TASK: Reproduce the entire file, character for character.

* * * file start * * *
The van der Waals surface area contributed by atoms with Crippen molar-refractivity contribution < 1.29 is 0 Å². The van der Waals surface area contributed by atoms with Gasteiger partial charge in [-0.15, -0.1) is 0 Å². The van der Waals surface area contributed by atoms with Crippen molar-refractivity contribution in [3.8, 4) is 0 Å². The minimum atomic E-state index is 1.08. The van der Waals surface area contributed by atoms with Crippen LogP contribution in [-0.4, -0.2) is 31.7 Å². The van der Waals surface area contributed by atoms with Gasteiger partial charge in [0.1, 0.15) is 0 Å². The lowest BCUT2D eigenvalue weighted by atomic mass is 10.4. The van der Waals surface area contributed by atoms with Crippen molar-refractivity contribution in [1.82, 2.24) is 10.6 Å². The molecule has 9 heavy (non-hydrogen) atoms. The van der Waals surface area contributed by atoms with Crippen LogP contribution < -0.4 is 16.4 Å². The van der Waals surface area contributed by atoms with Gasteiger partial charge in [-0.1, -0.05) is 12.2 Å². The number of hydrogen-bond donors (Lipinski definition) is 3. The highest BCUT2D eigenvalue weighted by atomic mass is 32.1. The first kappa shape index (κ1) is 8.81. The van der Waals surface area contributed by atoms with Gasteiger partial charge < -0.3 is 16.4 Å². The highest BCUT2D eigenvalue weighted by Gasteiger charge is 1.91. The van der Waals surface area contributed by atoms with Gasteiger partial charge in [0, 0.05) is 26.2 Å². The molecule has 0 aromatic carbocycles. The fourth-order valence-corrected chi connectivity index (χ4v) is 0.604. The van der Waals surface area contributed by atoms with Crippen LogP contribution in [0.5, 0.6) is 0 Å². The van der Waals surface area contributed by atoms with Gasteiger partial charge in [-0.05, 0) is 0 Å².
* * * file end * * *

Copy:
The van der Waals surface area contributed by atoms with Crippen molar-refractivity contribution < 1.29 is 0 Å². The van der Waals surface area contributed by atoms with Gasteiger partial charge in [-0.15, -0.1) is 0 Å². The van der Waals surface area contributed by atoms with Crippen molar-refractivity contribution in [3.8, 4) is 0 Å². The minimum atomic E-state index is 1.08. The van der Waals surface area contributed by atoms with Crippen LogP contribution in [-0.4, -0.2) is 31.7 Å². The van der Waals surface area contributed by atoms with Gasteiger partial charge in [0.1, 0.15) is 0 Å². The lowest BCUT2D eigenvalue weighted by atomic mass is 10.4. The van der Waals surface area contributed by atoms with Crippen molar-refractivity contribution in [1.82, 2.24) is 10.6 Å². The molecule has 9 heavy (non-hydrogen) atoms. The van der Waals surface area contributed by atoms with Crippen LogP contribution < -0.4 is 16.4 Å². The van der Waals surface area contributed by atoms with Gasteiger partial charge in [-0.1, -0.05) is 12.2 Å². The number of hydrogen-bond donors (Lipinski definition) is 3. The highest BCUT2D eigenvalue weighted by atomic mass is 32.1. The first kappa shape index (κ1) is 8.81. The van der Waals surface area contributed by atoms with Gasteiger partial charge < -0.3 is 16.4 Å². The highest BCUT2D eigenvalue weighted by Gasteiger charge is 1.91. The van der Waals surface area contributed by atoms with Gasteiger partial charge in [0, 0.05) is 26.2 Å². The molecule has 0 aromatic carbocycles. The fourth-order valence-corrected chi connectivity index (χ4v) is 0.604. The van der Waals surface area contributed by atoms with Crippen LogP contribution in [0.5, 0.6) is 0 Å². The van der Waals surface area contributed by atoms with Gasteiger partial charge in [-0.05, 0) is 0 Å².